Wisconsin Rapids Daily Tribune, July 27, 1961

Wisconsin Rapids Daily Tribune

July 27, 1961

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Issue date: Thursday, July 27, 1961

Pages available: 20

Previous edition: Wednesday, July 26, 1961

Next edition: Friday, July 28, 1961

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All text in the Wisconsin Rapids Daily Tribune July 27, 1961, Page 1.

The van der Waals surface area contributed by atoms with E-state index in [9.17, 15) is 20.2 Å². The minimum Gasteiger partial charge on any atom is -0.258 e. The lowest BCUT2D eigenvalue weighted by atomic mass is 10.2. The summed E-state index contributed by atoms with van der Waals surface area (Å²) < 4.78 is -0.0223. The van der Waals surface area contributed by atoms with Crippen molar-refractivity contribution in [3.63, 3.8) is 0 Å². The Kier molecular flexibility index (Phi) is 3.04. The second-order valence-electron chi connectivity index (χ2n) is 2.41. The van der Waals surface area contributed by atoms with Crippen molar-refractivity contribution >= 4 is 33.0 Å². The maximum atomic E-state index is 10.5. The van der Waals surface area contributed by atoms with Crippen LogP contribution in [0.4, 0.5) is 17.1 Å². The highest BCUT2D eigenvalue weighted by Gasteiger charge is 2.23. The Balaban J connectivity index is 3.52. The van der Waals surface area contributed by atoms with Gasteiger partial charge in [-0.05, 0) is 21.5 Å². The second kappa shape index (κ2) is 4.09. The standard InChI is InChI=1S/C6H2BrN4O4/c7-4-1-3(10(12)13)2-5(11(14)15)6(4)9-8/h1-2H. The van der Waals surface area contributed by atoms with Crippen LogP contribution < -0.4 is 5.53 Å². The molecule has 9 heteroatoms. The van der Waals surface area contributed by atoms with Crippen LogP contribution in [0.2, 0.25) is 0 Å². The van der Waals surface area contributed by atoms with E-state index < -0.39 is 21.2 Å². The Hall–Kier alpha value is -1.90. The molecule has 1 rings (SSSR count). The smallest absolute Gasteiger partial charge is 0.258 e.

Daily Tribune, The (Newspaper) - July 27, 1961, Wisconsin Rapids, Wisconsin A CONSTR Ramds Dafly IHbime TR NEWS Pjt Forty-Eighth Wisconsin Rapids, Wisconsin, Thursday, July 27, 1961 Single Copy Ten Centa UNUSUAL to see just what it that had been judged the most unusual pet at the Howe School summer playground pet show Wednesday, Zip, the little puppy of Pamela Brehm, 6, daughter of Mr. and Mrs. Robert Brehm, 81 Cherry St., snuffled up to the cupped hands of David Manthey, 5, son of Mr. and Mrs. C. C. Maathey, 311 8th St. N. And there little Zip found a pair of worms, which David calls Jiggly and Wiggly. Similar pet shows also were held at Lincoln Fieldhouse and the Mead School playground. stiff photo McCloy Talks With Nikita U.S. Continues Efforts On the Diplomatic Front MOSCOW Kennedy's disarmament chief, John J. McCloy, returned today from a conference with Premier Khrushchev about starting international disarmament talks. ''We are still hopeful that we can work out something that will be said McCloy, who has been trying with- out success for more than a month to win Soviet agreement on the makeup, agenda and timing of new East-West arms talks. McCloy went to Sochi Tuesday to talk w ith Khrushchev at his Black Sea vacation villa. Af He said it would be "a little bit I IWII early to make any predictions" on whether the United States and the Soviet Union will be able to take part in new arms talks by Aug 1. That is the date set in a U.N. resolution. No Word on Local Units President Kennedy's announce- ment that the nation's military cur- streneth wm te bolstered during rent talks will terminate before Ithe coming months has not yet the end of July." significantly affected the local In talks with Soviet negotiator i draft board's activities. Valerian A. Zorin here and in Washington, McCloy has found Mrs. Alfred Hornigold, clerk of open- ing major arms discussions be- the two big powers. Report State Reservists Ready to Go MADISON (AP) Spokesmen for Wisconsin military reserve units .said Wednesday they are ready for any developments in the Berlin situation. Stdtc Selective Service officials said it would be several days be- foie they knew how many men Wisconsin will be asked to furnish for the expanded callup an- nounced in Washington. A Selective Service oftice spokesman .said it would be pre- paicrl to "double or triple" the draft call The July quota was 112 men The Defense Depart- ment announced that the August total had been raised from to Wood County Local Board No. 80, i- J I said today that men registered for selective service will be clas- sified when they reach 21, rather than This action is in re- sponse to a directive received by the local board Monday, and means only that a larger num- ber pf registrants will be avail- able to take physical examina- tions in the event the draft quota is inci eased. August Quota The draft call for August is six men, Mrs. Hornigold said. Al- though there has been no call since February, no special signif- icance can be attached to the August quota, she said The number of telephone calls to her office by young men want- ing to know their draft status has greatly increased since Ken- nedy's speech Tuesday, the clerk stated. Mis. Hornigold emphasized that "it is most important that draft registrants inform their local board of any change of address, occupation and marital status." She pointed out that youths must register with the board within five The chief of .staff of the after thcir 18th birthday, National Guard Division. Col. 'Always Ready' Richard W Ballman, said, "We are prepared for immediate mo- bilization when and as soon as we receive orders from Washington." The division has men. Col. Paul Dowd, commander of the Air National Guard's 126tlr Fighter Interceptor Squadron at Madison, said "the 126th can be activialed immediately. For the past several years we have been completely ready." The 440th Troop Carrier Wing of the Air Force Reserve in Mil- waukee was classed as ready last month after its C119 crews dropped paratroopers in a training maneuver over the abandoned Bong Air Force Base, No new instructions have been received by Lt. Leo Kubisiak, who commands the local Army Reserve 2nd Platoon, 410th Sig. Co. "Our field packs arc always ready, and we arc prepared to move out within a few hours if our outfit is Kubisiak said. There are about 60 men in the local platoon, and about 170 in the entire company, which has WASHINGTON (AP; The diplomatic phase of President Kennedy's Berlin preparedness program picks up tempo today with the departure for Pans of a U.S. team headed by Assistant Secretary of State Foy D. Kohler. In advance of Kohler's takeoff. Secretary of State Dean Rusk scheduled a midafternoon news conference at which reporters planned to ask about further steps in Kennedy's broad program of counter measures against the worldwide Communist threat. Conference in August Kohler and a half dozen aides will meet with diplomatic teams from Britain, West Germany and France to do advance work on the Western Big Four foreign ministers conference to be held in Paris August 5-8. Rusk leaves for the French capital next week. At Paris, the Western foreign affairs chiefs will go over a broad range of the strategies aimed at keeping West Berlin out of Com- munist hands. From Kennedy's standpoint, a major task was to get the North Atlantic Treaty allies to step up their defense efforts too. The al- lies have responded favorably to Kennedy's ideas, but it remains to be seen what action they will take. The president hoped that his in- crease of U. S. defense levels by and men would serve as inspiring leader- ship to the 14 NATO partners. And as an added lever in voi'k- ing up a stiffer NATO defense, he has left vague the exact amount of total contribution the United States is willing to put into the combined effort. It was understood that there is no present intent to send an "ad- ditional U.S. Army division to Europe, although some more of our military men are headed for Europe on combat-support as- signments. Mass Reserve Callups Unlikely, Defense Officials Tell Congress Will Use New Authority Sparingly, McNamara Says WASHINGTON defense officials told Con- gress today they plan only limited use now of powers President Kennedy asked to call up reservists or hold servicemen on duty for a year beyond the terms for which they volunteered or were drafted. "We plan to use this authority Secretary of Defense Robert S. McNamara told the Senate Armed Services j the 28 passengers and 15 Jet With 43 Aboard Crashes; No One Killed HAMBURG, Germany (AP) An Air France jet, taking off for Tokyo by way of the polar route, crashed today with 42 persons aboard. No one was killed among Committee at a closed door session. Chairman Richard B. Russell, D-G-a., has said the committee may approve later today two of Kennedy's emergency requests noon. The ful, commjttee for wide authority io with pected to act on it next Tuesday. Robertson said the bill probably the Berlin crisis of any future lommunist threats One would let the' President call to immediate active duty an> of will be brought up in the Senate toward the end of next week. The House already has passed he various groups of trained le- the defense money bill, but it servists during the next year, before Kennedy's request hold necessary units and individ- for additional funds was sub- mitted to Congress Wednesday. Russell was joined by Sen. Lev- erett Saltonstall, R-Mass, senior GOP member of the Armed Serv- uals now in the armed forces for extra 12 months of service. The other would stamp approv- al on a priority list of military hardware, including air- craft, missiles and ships. Aware of Hardships McNamara said defense offi- cials "are well aware of the dis- ruptive effects and the hardships ivhich such recalls to active duty iave on the individuals involved. Although he and Gen. Lyman L. chairman of the Joint Chiefs of Staff, testified behind closed doors their screened state- ments were made available to newsmen. "We also plan to use the au- thority to extend the terms ol service of military personnel to the minimum extent "We hope to restrict its use to only those personnel whose skill and experience are essential dur- ing the build-up for as short a period as possible. "We also expect to make lim- ited use of the authority to extend the training periods of certain se- lected reserve units." Favorable Reaction McNamara spent nearly four hours in closed-door session with a Senate Appropriations sub- committee Wednesday, explaining the administration's plans for beefing up the nation's military might. The program is geared primari- ly to increasing non nuclear forces so that this country will have, as McNamara put it, "a great range of military alterna- tives" for meeting Soviet moves. McNamara said he had found the congressional reaction "very favorable" and believed all the additional money requests would be approved. Over-all, the defense appropria- tion bill now asked by the admin- istration for the fiscal year that began July 1 tops billion. Sen. A. Willis Robertson, D- Va., chairman of the Appropria- tions subcommittee, said it plans to act on the bill Friday after- State Chairmanship Is Given to Bender City Atty. Robert P. Bender has been appointed state chair- man of the American Bar Assn.'s section on local government law. The one-year appointment was announced today by Clarence E. Crowe, Dallas, Tex who is first vice chairman of the section on the national level. Bender, who has served on the state committee for several years, will be responsible for or- ganizing members of the section into various research studies on municipal law. 9 The airline said five passengers and three crewmen were slightly injured scrambling out of the plane. The big Boeing 707 veered off the runway at the takeoff and Senate on Verge of Tax Revision Voting crashed into a construction site. be" Mofer Airport officials, who immedi- jkee' Democratic Dow-leader. restated his contention that the MADISON issue was resolved, but the talk droned on in the Wisconsin Senate today on the adoption of a Republican tax revision bill. A final 17-16 vote of approval is expected on the sales tax entered measure. But the time when it will come was any- body's guess. Most of the senators were ready to make their own summations during the morning session. Sen William Moser of Milwau- ately began an investigation, said all four jet engines caught fire, but firefighters quickly extin- guished the flames and averted what threatened to be a major disaster. The plane, which came in from sa'd- sales tax would place a heavy burden on the poor. "This is clearly an attempt to placate the few at the expense of our whole Moser Pans, was to fly to Tokyo with its next stop at Anchorage, Alaska. Face Huge Deficit Sen. Gerald Lorge, R-Bear if the GOP tax bill fails, Wiscon- sin still will have to meet a defi- cit estimated at million. "That probably will bring a high surtax or higher income tax- es and we will still have to face the proposition of a sales tax in the next two to four Lorge said. Sen. L'ynn Stalbaum, D-Racine, called the bill a compromise Creek, reminded the house that' with big money and with the people who control it." For 11 days, a coalition of 12 Democrats and four GOP maver- icks fought the measure with amendments and scathing speeches before calling it quits Wednesday night. "We've made our said Democratic Floorleader William Moser with a note of resignation, "Let them have their bill and see what it gets them." Veto Predicted The 33-year-old Milwaukee Sen- ator's remark was an obvious reference to widely circulated pre- dictions that Democratic Gov. Gaylord will veto the measure if it reaches his desk. To make the jump to the gov- ernor's office, the bill still has to clear the Assembly. That 100- member branch has scheduled first Saturday meeting of the ses 9 One-Party System Is Cuba's Fate HAVANA, Cuha Cuba today winds up a mammoth four-day celebra- tion of the eighth anniver- sary of Fidel Castro's revolution highlighted by Castro's announcement that all Cuban organizations will single be merged into a 'United Party of Cuba's Socialist Revolution." Castro's announce- ment had been predicted several weeks ago and observers in the United States said the single party, when it is formed, would be dominated by the Commu- nists. The prime minister made his announcement during a 3'--hour speech before hundreds of thou- sands of Cubans who cheered him and Soviet spaceman" Yuri Gagarin. Yuri Denounces V.S. The Soviet major, launching out into international politics for the CLOSE glasses saved two pairs of eyes from a splatter of molten metal at Nekoosa-Edwards Paper Co. Wednesday. Charles Pixler Jr., Rt. 2, left, and Jim Zabawa. 1911 Russell St., were pouring babbitt bearings on a barking drum in the Port Edwards wood room when moisture caused the liot metal to explode. Their timely use of safety glasses makes them candidates for the national Wise Owl Club. Mead Optimistic About Gains in Consolidated Coated Paper Sales Growth m coated printing pa-1 tiny is in sustaining our present resources, in continuing our poli- cy of plant improvements, in keeping current with new tech- niques and with advances hi the art of coated paper manufacture, DECLARE DIVIDEND Directors of Consolidated Wa- ter Power Paper Co., in a board session following the annual shareholders' meeting Wednesday afternoon, declared a dividend of 35 cents per share, payable Aug. 23 on stock of record at the close of business Aug. 8. in discerning the characteristics of paper jhich our trade appre- ciates and in making products which have thohc characteristics, and, finally, in achieving all the above in good balance and in effective coordination Commenting on record per sales for Consolidated Water Power Paper Co. were fore- cast by Stanton W. Mead, com- pany president, al the annual meeting of shareholders here Wednesday afternoon. Mead based his prediction on ;wo the publish- ing and printing business will continue to flourish and that coat- ed paper of a type essentially similar to the company's current product will continue to be the ideal material for the printed page. "It seems axiomatic to fore- cast a discerning 'and volume- consuming group of buyers who will recognize and appreciate a company which is modern and efficient, and which offers a de- sirable he said. Statement of Policy "Consequently we think our des- earnings of Mead said, "We achieved this performance when the ovei-all trend of Amer- ican industry was downward We found the opportunity to do well and took advantage of it. Pros- perity does not turn our heads and I believe that reversals do not get us down We are in good balance in the essential areas. We don't have to revise our organ- ization according to various turns of events as we have observed elsewhere." 1961 Earnings Dip Turning to 1961, Mead reported earnings for the first six months were compared with during the same period last year. "We in management re- gard them as being very good, for during the period had some good areas of operation and some poor ones He cited inlcr- 9 Firemen in Town Plan Celebration A full weekend of activities is being planned for the third an- nual celebration sponsored by the Grand Rapids volunteer fire de- partment this Saturday and Sun- day near the fire station at the intersection of 12th St. and Hunt- ington Ave. The celebration will open at p.m. Saturday with an 80- unit parade, including old and new firefighting equipment, bands, marching groups and floats. Parade Route The parade is to form at the intei section of Lincoln St. and Daly Ave proceed south on Lin- coln St. to Pepper Ave, thence cast across 8th St. and down Huntington Ave. to the fire sta- tion The Plainfield, Plover, Junction City, Vesper. Port Edwards and Nekoosa volunteer fire depart- ments will paiticipate with the Grand Rapids department in wa- ter fights and firefighting demon- strations The water fights are to be held Sunday afternoon, while demonstrations on quelling van- its j first time since he orbited the ?s- earth, denounced the United States and pledged to Cuba "the armed help of the Soviet people Castro followed Gagarin to the platform as the crowd shouted "down the Cu- ban name for the U.S. naval base at Guantanamo Bay in eastern Cuba. The prime minister first at- tacked the U S. press for predict- ing he would mark the 26th of July anniversary by announcing plans for a single political organi- zation. A few minutes later, he told the crowd Cuba was headed toward one over-all Socialist par- ty embracing all organizations in the island po- litical, labor and others. Castro did not say when such a party would be proclaimed but indicated its formation would be gradual. Airliner 'Deal' Castro also said he would re- turn the Eastern Air Lines plane hijacked by an armed passenger Monday if the United States promises to return any Cuban planes that might be seized and flown to the United States in the future A number of Cuban planes hi- jacked and flown to the United States have been seized to satisfy a legal judgment against the Cas- tro government. Ca.stro denied any responsibility for the hijacking of the American plane off its Miami-to-Tampa run. ous types of fires will be given ,He -salcl sucn an act "is against both days Orchestras Play our principles and would just be giving an excuse to imperialism There will be dancing from 8 for launching an attack against p m. to midnight Saturday to the us." music of the Dixicats. Music Sun- Selective Service Boards Swamped With Calls Draft Cards Take on New Significance Lt. Norman Thusius said the local National Guard units have received no word on possible ac- t'valion. The units have 138 men in the headquarters company and 88 in B Battery. By The Associated Press Hundreds of thousands of small cards today were taken from desk drawers and Ihe hidden recesses of wallets where they had lain unnoticed for months even years. President Kennedy Wednesday asked for more personnel in the armed forces, and overnight the most closely scrutinized eard in the nation became the "notice of classification" issued by the Se- lective Service System. Telehpone calls (in some in- stances two score more than the normal number) began to flood the switchboards of draft boards in every stale, county, city and hamlet The American male wanted to know just where he stood in the wanted to know what was being offered to the enlistee. Civil Defense headquarters across the country were deluged with calls from citizens wauling to know what precautions they could take to the devasta- tion of an enemy air attack. some cases judged j equal to activities during the Ko-i Selective Service pcr- ican reported "plen-1 sonnel s.iid "the phones arc ring- ly of questions but few enlist- ments Boston reported an except ionnl- ly high number of calls to its draft headquarters from mothers Break Into 3 Stores these groups are appearing At Shopping Center I 111 (11 lOll fTl-IMl C- f 1 vrtsiniorl thtough grants fiom the record- ing industries trust funds, in co- operation with Local 610. Ameri- can Federation of Musicians. An additional attraction at the celebration will be a motorcyclist dming thiough a wall of fire. There will be rides and con- cessions on the grounds A trout Three business places in the Grand Rapids Shopping Center, located in the 2500 block of 8th St. S., were'broken into Wednes- day night or early this morning, but county police have not yet determined whether anything was taken. ing as fast as hang them up." Memphis, Tenn., reported draft I board offices were the "busiest i pond is one of the features, with I Entered after doors were pried pri7es offered for the biggest fish ucre tne Super Vahi Mar- ket, the Leu is Shoe Store and a storehouse at the rear of Neipp's Hardware Store. An unsuccessful cffoit was made to break into Manion's Bon Franklin Store. caught. Indian Affairs Post For Nash Rumored Even the newest state, Hawaii, j and wives seeking to determine' area, reported queries on Selective, how the President's request will] since the Korean there; WASHINGTON (AP) Philleo was no recruiting spurt in the Nash, a former lieutenant govcr- 10 Times Normal Wisconsin Weather President's plans to beef up the! Service status had tripled in 24 affect their sons and husbands j The Selective Service office in' Commissioner of Indian Affairs. nor of Wisconsin, has been re- ported as likely to be appointed armed forces. Thousands of others, apparent- ly resigned to their i-A 1 "just tremendous." hours. Officials there described By noon Wednesday, 25 men had the volume of telephone calls and i applied for enlistment; the nor- personal visits to the offices as ma! run is 3 or 4 a dty. Omaha, Neb., dralt board offi- cation, sought out Ihe armed] Though the armed forces re- cial.s said they received "scores forces recruiting centers. They' cruiting centers did a land-offica calls asking, 'Wheie do I Partly cloudy with no Important f Isol- Uohf, ocal weathor facts for J4-hr. 1 endlnq at 6 a M.: Max min., precipitation, ,04 inch. Washington, D.C., received Nash nas been serving for some calls compared with the normal months as an assitant to Assist- 200 requesting information on ant Secretary of the Interior John i CRANBERRY FORECAST draft stains. A Cargor Jr He was a member thrown eori- A draft board official in Fair- of a special task force on Indian er ton'9ht bog Sff.__nR.VKT CARnS__Pnov tt t I Outlook: i atlaus. turtt 4j.w Friday ;